Here in the central Asian mountain cultures, the idea of the “headman” of the area, from whom decisions, permissions and policies flow, is very relevant–in fact, a defining characteristic. Conrad just recently graduated from Princeton with a degree in Near Eastern Studies, thus making him the most knowledgeable in history, culture and language of any of our group (even including Fatma and Reza). Nonetheless, at 23, he is a bit young to be our “headman.” But in reality our headman he was, and being as how the leading man of the village or group is the point of contact and negotiation over weird situations like this, it was he whom we counted on to negotiate our way through what could have careened out of hand. Dusk encroaching, a car full of gringos and strangers at the end of a dirt road far from civilization, a sudden clash of honor arising—this had all the hallmarks of something that could get quite ugly, and quite quickly at that.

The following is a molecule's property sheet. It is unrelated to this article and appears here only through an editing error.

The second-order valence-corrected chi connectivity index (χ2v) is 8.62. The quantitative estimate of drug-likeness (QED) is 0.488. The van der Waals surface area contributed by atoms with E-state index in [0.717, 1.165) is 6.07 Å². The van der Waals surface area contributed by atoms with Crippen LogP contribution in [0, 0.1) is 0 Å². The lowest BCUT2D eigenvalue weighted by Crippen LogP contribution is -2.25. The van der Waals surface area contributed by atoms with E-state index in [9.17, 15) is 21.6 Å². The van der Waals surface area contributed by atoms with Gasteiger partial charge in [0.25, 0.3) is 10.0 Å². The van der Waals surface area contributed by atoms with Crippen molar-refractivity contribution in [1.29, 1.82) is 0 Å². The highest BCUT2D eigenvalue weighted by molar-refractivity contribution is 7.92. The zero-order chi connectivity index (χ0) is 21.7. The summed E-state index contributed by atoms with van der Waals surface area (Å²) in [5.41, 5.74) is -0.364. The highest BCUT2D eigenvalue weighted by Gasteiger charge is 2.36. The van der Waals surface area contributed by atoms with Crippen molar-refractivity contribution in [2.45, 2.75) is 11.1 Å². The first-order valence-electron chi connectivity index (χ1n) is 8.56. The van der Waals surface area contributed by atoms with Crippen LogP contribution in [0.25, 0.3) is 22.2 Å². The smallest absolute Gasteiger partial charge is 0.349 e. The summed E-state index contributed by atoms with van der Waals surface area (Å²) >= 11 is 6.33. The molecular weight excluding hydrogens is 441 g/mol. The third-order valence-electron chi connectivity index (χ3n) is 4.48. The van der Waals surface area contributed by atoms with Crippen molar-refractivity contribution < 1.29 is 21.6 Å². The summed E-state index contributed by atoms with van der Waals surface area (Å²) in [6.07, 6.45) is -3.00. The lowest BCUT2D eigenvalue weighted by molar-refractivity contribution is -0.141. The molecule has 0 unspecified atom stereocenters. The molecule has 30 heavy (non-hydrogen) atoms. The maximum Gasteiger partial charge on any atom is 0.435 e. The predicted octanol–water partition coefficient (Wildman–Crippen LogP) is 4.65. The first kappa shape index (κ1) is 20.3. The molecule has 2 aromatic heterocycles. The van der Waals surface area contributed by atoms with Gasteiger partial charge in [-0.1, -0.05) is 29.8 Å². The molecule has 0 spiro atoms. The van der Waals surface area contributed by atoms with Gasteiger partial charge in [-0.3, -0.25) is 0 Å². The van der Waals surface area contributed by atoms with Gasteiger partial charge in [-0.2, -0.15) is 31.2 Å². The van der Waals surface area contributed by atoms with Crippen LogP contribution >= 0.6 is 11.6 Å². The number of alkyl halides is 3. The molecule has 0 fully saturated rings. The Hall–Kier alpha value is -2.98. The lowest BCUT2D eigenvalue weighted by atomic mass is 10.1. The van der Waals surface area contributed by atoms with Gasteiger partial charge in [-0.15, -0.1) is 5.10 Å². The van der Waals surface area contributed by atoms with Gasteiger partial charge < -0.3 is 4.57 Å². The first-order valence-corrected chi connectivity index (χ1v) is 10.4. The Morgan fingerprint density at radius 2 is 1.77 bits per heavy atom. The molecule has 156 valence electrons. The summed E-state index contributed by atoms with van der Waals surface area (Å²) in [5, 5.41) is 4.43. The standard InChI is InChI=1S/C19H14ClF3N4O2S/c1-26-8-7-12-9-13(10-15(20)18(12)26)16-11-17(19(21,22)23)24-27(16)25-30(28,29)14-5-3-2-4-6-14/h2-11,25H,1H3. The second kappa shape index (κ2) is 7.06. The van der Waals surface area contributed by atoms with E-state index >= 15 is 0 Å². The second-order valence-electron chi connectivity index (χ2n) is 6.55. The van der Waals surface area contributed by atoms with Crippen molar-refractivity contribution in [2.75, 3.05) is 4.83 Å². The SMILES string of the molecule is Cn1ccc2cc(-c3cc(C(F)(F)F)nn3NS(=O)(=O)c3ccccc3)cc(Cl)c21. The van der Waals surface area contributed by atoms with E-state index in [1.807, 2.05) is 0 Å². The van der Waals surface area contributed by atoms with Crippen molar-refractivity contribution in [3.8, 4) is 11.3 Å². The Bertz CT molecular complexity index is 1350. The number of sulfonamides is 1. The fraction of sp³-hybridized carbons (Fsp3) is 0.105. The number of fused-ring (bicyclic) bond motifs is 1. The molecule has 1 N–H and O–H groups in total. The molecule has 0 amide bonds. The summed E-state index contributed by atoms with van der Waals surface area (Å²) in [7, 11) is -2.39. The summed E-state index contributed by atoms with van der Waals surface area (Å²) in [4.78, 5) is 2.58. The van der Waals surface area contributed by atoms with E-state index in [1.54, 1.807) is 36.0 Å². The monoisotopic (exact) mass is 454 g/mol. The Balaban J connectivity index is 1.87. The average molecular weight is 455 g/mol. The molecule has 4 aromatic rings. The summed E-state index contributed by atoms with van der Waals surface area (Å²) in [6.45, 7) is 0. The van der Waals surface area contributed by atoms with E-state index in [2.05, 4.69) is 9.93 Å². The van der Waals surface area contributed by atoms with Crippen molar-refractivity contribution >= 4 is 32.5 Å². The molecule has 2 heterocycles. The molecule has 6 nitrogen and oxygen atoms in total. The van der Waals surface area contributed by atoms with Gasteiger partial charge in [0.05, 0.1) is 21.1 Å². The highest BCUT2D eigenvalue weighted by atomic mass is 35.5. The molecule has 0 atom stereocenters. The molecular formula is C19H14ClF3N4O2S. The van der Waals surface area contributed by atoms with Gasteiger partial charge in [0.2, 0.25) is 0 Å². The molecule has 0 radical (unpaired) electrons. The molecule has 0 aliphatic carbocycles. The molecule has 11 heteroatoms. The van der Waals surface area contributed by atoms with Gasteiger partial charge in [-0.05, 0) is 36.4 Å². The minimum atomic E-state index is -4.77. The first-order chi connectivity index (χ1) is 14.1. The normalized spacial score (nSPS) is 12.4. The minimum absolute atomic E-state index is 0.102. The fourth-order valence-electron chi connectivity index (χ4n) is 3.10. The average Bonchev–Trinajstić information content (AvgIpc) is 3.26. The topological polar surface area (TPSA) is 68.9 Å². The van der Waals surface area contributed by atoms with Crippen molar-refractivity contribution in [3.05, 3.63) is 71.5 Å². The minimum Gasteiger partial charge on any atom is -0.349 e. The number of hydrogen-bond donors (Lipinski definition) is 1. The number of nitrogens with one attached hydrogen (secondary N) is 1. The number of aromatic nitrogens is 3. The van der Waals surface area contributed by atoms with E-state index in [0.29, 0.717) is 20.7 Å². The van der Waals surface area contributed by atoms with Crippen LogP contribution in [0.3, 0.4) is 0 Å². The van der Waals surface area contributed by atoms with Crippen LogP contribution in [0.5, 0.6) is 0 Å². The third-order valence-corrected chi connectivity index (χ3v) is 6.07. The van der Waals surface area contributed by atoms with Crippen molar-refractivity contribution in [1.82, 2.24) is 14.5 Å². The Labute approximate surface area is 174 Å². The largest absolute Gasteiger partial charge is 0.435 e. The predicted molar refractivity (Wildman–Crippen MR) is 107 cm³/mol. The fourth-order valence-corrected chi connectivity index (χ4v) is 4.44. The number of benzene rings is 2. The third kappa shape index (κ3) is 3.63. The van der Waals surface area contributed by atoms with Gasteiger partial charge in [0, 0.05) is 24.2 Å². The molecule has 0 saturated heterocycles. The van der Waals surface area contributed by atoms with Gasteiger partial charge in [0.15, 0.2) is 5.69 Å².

It was something, watching Conrad and the local headman, a white bearded man with soft eyes and a gentle feel to him, communicating and negotiating a mutually honorable solution to the conduct of the recent hour, while surrounded by dozens of noisy neighbors, protagonists and bystanders alike. I gathered very few words, but the gestures and demeanor were clearly serious, though all along I felt hopeful of a civil end result.